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Deputy Prime Minister urged to condemn reports of ‘mass graves’ at Gaza hospital sites

24 Apr 2024 3 minute read
Casuakties at the Al-Shifa hospital in Gaza. Photo Palestinian News & Information Agency (Wafa) in contract with APAimages, CC BY-SA 3.0

Deputy Prime Minister Oliver Dowden has been urged to condemn reports of mass graves at bombed hospital sites in Gaza as war crimes.

Reports have suggested mass burial sites have been discovered at the sites of the Nasser and al-Shifa hospitals in the Palestinian territory, both of which came under fire during the Israeli Defence Forces operations in the area.

Israel has denied responsibility for the burials, which local officials have claimed number several hundred people.

In the House of Commons, Mhairi Black, the SNP’s deputy Westminster leader, said: “Two years ago when mass graves were discovered in Ukraine, this House united in condemnation and rightly treated these graves as evidence of war crimes, which Russia must be made to answer for.

“Yesterday, Palestinian officials uncovered two mass graves outside the bombed hospitals in Gaza. These graves also constitute as war crimes, don’t they?”


Deputy Prime Minister Mr Dowden replied: “Well of course we would expect the democratic government of Israel to investigate any allegations of misconduct and that is exactly what they do, and it is exactly what the Foreign Secretary and the Prime Minister urge them to do.

“But I find it quite extraordinary that she seeks to draw parallels between the legitimate war of self defence of Israel and the conduct of Russia.”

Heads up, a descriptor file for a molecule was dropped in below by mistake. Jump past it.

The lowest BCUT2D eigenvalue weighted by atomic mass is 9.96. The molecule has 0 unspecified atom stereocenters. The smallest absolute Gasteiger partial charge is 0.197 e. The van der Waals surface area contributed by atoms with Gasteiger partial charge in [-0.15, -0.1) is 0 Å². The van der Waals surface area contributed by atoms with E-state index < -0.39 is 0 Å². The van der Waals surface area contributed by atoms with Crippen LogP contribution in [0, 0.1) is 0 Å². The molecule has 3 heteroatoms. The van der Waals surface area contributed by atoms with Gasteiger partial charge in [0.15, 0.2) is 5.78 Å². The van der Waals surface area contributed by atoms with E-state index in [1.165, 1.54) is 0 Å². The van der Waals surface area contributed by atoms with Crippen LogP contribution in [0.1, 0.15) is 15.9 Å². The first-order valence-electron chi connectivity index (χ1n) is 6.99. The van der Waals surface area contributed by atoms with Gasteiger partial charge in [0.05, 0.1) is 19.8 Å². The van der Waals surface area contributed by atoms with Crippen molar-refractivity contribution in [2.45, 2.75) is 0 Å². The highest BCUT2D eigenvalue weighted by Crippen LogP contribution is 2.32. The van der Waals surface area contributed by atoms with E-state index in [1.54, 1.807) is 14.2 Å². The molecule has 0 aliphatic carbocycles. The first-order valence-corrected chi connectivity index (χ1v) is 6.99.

Ms Black continued, telling MPs: “300 bodies, including the elderly and the injured, some of which had been stripped naked, mutilated, with their hands tied behind their backs.

“The UK’s own arms policy states that if there is even a risk that war crimes may be taking place, then that is reason enough to halt the sale of arms.

“Given all we know, why then is the Prime Minister yet to do so?”


Mr Dowden replied: “We continue to urge the Israeli government to investigate any allegations of misconduct. The difference though is that we can trust the Israeli government, a democratically elected government, to properly investigate those things.

“Of course we keep the advice under review. The Foreign Secretary has recently made it clear that he has conducted a determination and has not changed his advice regarding export licences and I think that is the correct decision.”

Ministers have faced pressure to halt arms sales from the UK to Israel in recent weeks, amid concerns about humanitarian law breaches by the Middle Eastern nation.

But Foreign Secretary Lord Cameron has insisted the UK position on export licences has not changed.

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